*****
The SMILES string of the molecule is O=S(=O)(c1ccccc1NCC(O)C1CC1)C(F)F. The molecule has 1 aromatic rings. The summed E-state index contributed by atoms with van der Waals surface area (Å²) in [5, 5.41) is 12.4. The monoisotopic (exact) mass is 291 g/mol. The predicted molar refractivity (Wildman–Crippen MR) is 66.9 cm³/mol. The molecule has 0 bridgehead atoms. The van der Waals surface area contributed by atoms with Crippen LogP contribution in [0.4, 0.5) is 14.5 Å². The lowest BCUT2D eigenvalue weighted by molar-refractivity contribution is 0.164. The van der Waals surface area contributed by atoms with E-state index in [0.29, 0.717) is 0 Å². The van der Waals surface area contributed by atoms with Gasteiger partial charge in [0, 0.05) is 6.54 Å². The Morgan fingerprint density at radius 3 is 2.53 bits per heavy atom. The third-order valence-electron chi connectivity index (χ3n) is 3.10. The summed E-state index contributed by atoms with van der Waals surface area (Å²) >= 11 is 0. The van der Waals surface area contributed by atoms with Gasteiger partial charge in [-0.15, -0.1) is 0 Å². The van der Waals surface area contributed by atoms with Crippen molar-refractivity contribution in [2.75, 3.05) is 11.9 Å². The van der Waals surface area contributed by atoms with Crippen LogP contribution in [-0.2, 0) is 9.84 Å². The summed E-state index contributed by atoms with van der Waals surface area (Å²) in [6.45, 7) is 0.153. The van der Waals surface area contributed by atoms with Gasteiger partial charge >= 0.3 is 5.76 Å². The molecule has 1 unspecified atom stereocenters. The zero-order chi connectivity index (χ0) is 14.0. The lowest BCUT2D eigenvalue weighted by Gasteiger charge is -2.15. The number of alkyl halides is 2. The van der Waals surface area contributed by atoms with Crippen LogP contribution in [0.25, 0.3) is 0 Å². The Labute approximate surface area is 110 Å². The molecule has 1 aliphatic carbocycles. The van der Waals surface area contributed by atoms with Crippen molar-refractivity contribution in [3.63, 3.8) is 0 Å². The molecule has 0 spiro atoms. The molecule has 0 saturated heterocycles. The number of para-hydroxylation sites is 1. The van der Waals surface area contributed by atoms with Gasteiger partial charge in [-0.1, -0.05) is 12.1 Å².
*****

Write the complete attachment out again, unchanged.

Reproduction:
The SMILES string of the molecule is O=S(=O)(c1ccccc1NCC(O)C1CC1)C(F)F. The molecule has 1 aromatic rings. The summed E-state index contributed by atoms with van der Waals surface area (Å²) in [5, 5.41) is 12.4. The monoisotopic (exact) mass is 291 g/mol. The predicted molar refractivity (Wildman–Crippen MR) is 66.9 cm³/mol. The molecule has 0 bridgehead atoms. The van der Waals surface area contributed by atoms with Crippen LogP contribution in [0.4, 0.5) is 14.5 Å². The lowest BCUT2D eigenvalue weighted by molar-refractivity contribution is 0.164. The van der Waals surface area contributed by atoms with E-state index in [0.29, 0.717) is 0 Å². The van der Waals surface area contributed by atoms with Gasteiger partial charge in [0, 0.05) is 6.54 Å². The Morgan fingerprint density at radius 3 is 2.53 bits per heavy atom. The third-order valence-electron chi connectivity index (χ3n) is 3.10. The summed E-state index contributed by atoms with van der Waals surface area (Å²) >= 11 is 0. The van der Waals surface area contributed by atoms with Gasteiger partial charge in [-0.15, -0.1) is 0 Å². The van der Waals surface area contributed by atoms with Crippen molar-refractivity contribution in [2.75, 3.05) is 11.9 Å². The van der Waals surface area contributed by atoms with Crippen LogP contribution in [-0.2, 0) is 9.84 Å². The summed E-state index contributed by atoms with van der Waals surface area (Å²) in [6.45, 7) is 0.153. The van der Waals surface area contributed by atoms with Gasteiger partial charge >= 0.3 is 5.76 Å². The molecule has 1 unspecified atom stereocenters. The zero-order chi connectivity index (χ0) is 14.0. The lowest BCUT2D eigenvalue weighted by Gasteiger charge is -2.15. The number of alkyl halides is 2. The van der Waals surface area contributed by atoms with Crippen LogP contribution in [0.25, 0.3) is 0 Å². The Labute approximate surface area is 110 Å². The molecule has 1 aliphatic carbocycles. The van der Waals surface area contributed by atoms with Crippen molar-refractivity contribution in [3.63, 3.8) is 0 Å². The molecule has 0 spiro atoms. The molecule has 0 saturated heterocycles. The number of para-hydroxylation sites is 1. The van der Waals surface area contributed by atoms with Gasteiger partial charge in [-0.1, -0.05) is 12.1 Å².